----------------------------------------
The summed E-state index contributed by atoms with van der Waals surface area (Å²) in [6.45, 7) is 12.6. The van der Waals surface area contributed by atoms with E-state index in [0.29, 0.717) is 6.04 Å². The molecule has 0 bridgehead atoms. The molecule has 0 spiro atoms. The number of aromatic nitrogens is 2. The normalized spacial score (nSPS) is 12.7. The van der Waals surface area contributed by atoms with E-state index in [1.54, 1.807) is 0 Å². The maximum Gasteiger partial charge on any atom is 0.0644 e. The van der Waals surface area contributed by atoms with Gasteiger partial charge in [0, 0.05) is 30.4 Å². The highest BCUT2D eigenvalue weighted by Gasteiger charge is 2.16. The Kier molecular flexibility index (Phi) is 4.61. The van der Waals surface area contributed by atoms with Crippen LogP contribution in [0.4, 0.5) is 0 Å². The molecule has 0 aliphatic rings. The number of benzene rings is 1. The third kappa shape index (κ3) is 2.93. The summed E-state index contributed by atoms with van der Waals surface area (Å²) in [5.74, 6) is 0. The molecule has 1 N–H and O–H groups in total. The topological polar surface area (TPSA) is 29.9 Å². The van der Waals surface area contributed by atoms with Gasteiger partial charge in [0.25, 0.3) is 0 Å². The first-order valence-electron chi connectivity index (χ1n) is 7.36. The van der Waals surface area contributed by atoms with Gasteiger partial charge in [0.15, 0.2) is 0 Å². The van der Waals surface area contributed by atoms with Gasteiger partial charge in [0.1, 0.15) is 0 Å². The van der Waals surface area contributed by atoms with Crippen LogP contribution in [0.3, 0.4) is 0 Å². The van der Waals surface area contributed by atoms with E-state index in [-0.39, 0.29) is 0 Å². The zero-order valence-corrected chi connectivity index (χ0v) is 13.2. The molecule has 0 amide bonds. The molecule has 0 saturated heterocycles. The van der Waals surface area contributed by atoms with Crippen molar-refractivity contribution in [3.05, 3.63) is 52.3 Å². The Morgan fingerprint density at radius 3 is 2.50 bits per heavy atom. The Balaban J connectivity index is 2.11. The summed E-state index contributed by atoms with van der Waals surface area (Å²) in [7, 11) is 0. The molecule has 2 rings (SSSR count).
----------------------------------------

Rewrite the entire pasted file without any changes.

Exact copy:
The summed E-state index contributed by atoms with van der Waals surface area (Å²) in [6.45, 7) is 12.6. The van der Waals surface area contributed by atoms with E-state index in [0.29, 0.717) is 6.04 Å². The molecule has 0 bridgehead atoms. The molecule has 0 spiro atoms. The number of aromatic nitrogens is 2. The normalized spacial score (nSPS) is 12.7. The van der Waals surface area contributed by atoms with E-state index in [1.54, 1.807) is 0 Å². The maximum Gasteiger partial charge on any atom is 0.0644 e. The van der Waals surface area contributed by atoms with Gasteiger partial charge in [0, 0.05) is 30.4 Å². The highest BCUT2D eigenvalue weighted by Gasteiger charge is 2.16. The Kier molecular flexibility index (Phi) is 4.61. The van der Waals surface area contributed by atoms with Crippen LogP contribution in [0.4, 0.5) is 0 Å². The molecule has 0 aliphatic rings. The number of benzene rings is 1. The third kappa shape index (κ3) is 2.93. The summed E-state index contributed by atoms with van der Waals surface area (Å²) in [5.74, 6) is 0. The molecule has 1 N–H and O–H groups in total. The topological polar surface area (TPSA) is 29.9 Å². The van der Waals surface area contributed by atoms with Gasteiger partial charge in [0.25, 0.3) is 0 Å². The first-order valence-electron chi connectivity index (χ1n) is 7.36. The van der Waals surface area contributed by atoms with Gasteiger partial charge in [0.15, 0.2) is 0 Å². The van der Waals surface area contributed by atoms with Gasteiger partial charge in [0.1, 0.15) is 0 Å². The van der Waals surface area contributed by atoms with Crippen LogP contribution in [0.3, 0.4) is 0 Å². The van der Waals surface area contributed by atoms with E-state index in [-0.39, 0.29) is 0 Å². The zero-order valence-corrected chi connectivity index (χ0v) is 13.2. The molecule has 0 amide bonds. The molecule has 0 saturated heterocycles. The van der Waals surface area contributed by atoms with Crippen molar-refractivity contribution in [3.05, 3.63) is 52.3 Å². The Morgan fingerprint density at radius 3 is 2.50 bits per heavy atom. The Balaban J connectivity index is 2.11. The summed E-state index contributed by atoms with van der Waals surface area (Å²) in [7, 11) is 0. The molecule has 2 rings (SSSR count).